Baking sweet cakes using root veg isn't as strange as you would think. We all know and love carrot cake, don't we? The root is where the root veg plants keep their energy, saving it up for a rainy day, so that is where al the sugar is. Did you know most of the sugar we know, and use is extracted from sugar beets? They look a bit like celeriac, sugar beets.
Anyway, I'm not using sugar beets in the cakes I've baked for this project (although I'm using sugar so when you come to think of it I do use sugar beets, as we all do when we bake or eat something sweet).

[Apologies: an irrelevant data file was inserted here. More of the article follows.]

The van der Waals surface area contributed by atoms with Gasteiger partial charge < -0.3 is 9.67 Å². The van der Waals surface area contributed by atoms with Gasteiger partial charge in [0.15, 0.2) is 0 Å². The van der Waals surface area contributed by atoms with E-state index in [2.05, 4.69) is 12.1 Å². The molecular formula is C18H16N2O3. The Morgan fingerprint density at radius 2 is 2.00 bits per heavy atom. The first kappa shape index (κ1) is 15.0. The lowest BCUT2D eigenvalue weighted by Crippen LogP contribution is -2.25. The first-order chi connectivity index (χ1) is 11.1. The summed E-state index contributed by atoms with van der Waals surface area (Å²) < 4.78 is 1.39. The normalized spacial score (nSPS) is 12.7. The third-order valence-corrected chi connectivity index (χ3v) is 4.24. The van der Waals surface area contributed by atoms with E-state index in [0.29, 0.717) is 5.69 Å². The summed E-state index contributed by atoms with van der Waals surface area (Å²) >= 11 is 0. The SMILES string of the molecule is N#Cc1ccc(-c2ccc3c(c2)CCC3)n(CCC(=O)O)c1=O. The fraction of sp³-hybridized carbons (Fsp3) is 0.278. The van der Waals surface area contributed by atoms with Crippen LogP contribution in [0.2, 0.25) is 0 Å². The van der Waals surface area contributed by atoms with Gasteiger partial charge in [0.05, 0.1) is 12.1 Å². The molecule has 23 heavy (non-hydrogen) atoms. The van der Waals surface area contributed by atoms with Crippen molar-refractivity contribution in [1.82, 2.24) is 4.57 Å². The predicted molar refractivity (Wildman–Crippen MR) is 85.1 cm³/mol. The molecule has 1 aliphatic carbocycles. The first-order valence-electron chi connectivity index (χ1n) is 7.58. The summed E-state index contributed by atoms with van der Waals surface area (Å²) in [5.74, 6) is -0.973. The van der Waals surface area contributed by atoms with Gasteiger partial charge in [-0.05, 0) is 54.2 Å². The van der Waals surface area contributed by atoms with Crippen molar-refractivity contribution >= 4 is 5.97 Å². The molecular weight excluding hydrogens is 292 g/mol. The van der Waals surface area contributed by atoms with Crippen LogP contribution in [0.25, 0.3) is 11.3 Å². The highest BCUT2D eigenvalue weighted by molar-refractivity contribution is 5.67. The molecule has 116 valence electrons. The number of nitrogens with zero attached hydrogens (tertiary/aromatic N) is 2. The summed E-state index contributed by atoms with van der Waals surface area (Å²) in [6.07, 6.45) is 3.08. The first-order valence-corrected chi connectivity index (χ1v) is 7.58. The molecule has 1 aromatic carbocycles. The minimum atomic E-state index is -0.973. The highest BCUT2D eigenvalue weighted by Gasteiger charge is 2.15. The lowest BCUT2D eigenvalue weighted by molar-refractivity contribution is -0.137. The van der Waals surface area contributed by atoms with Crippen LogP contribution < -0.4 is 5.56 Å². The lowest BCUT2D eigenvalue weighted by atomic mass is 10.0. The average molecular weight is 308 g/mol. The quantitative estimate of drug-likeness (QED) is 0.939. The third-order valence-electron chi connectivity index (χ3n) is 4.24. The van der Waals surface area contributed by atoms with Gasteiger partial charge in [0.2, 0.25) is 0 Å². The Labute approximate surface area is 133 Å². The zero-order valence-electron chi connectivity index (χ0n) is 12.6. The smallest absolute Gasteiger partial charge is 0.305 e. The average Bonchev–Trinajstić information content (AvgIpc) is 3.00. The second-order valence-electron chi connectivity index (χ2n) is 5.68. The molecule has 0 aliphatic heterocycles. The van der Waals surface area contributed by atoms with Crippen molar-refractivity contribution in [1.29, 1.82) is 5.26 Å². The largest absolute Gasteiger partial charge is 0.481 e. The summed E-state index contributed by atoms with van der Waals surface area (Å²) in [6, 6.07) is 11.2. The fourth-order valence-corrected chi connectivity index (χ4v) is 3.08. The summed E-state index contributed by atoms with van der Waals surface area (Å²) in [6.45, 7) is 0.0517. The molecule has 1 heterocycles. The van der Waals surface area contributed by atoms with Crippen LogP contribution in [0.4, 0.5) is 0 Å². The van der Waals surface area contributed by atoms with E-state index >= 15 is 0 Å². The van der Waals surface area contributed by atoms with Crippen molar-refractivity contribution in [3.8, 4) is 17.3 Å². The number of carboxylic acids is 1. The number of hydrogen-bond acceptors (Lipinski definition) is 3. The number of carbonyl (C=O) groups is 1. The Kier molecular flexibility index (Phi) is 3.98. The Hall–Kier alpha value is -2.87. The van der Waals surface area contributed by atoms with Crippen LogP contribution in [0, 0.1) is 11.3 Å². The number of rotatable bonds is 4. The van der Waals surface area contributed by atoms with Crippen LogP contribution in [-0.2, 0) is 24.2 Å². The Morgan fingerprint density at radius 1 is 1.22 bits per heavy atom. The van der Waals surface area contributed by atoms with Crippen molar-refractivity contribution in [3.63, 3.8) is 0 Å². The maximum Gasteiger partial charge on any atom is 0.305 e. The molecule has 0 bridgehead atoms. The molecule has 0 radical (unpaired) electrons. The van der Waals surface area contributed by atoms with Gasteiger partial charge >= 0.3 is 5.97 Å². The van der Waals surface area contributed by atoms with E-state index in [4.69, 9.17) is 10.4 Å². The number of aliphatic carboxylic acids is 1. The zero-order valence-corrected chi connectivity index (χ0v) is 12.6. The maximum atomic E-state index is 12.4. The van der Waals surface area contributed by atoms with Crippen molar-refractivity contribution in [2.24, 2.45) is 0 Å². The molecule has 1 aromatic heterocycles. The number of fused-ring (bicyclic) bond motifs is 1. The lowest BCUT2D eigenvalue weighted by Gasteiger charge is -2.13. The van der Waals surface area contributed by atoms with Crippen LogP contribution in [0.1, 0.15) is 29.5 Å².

I'm using beetroot combined with chocolate in a gorgeous cake, the earthy sweet flavour of beetroot is fantastic in a dark chocolate cake. And of course, there is carrot cake, there must be. With heritage carrots, giving the cake nice speckles, pecans, and a proper cream cheese frosting. Pumpkin of course is not a root veg but the fruit of the pumpkin plant. Pumpkin is fantastic to use in sweet dishes as well as savoury ones, in America they do use pumpkin quite a lot in pies and cakes. I've made my cake in a bundt pan adding both walnuts and hazelnuts. It makes a fantastic kind of sweet bread like cake, nice to eat with a thick layer of butter and a hot cup of tea. And then there is parsnip. Parsnip is around much longer than for example potatoes are. Before potatoes were introduced to Europe in the 16th century by the Spanish from the Americas, parsnip was eaten quite a lot. Later replaced by potatoes it got forgotten about, only in recent years parsnip has made its comeback. Anyway, dark parsnip & walnut cake is a nice twist on original carrot cake you should give a try. And finally, there is celeriac and apple cake. Celeriac and apple is actually quite a traditional combination, in a soup or served with pork. I've used my celeriac and apple in a cake with an indulgent butterscotch sauce and clotted cream at the side.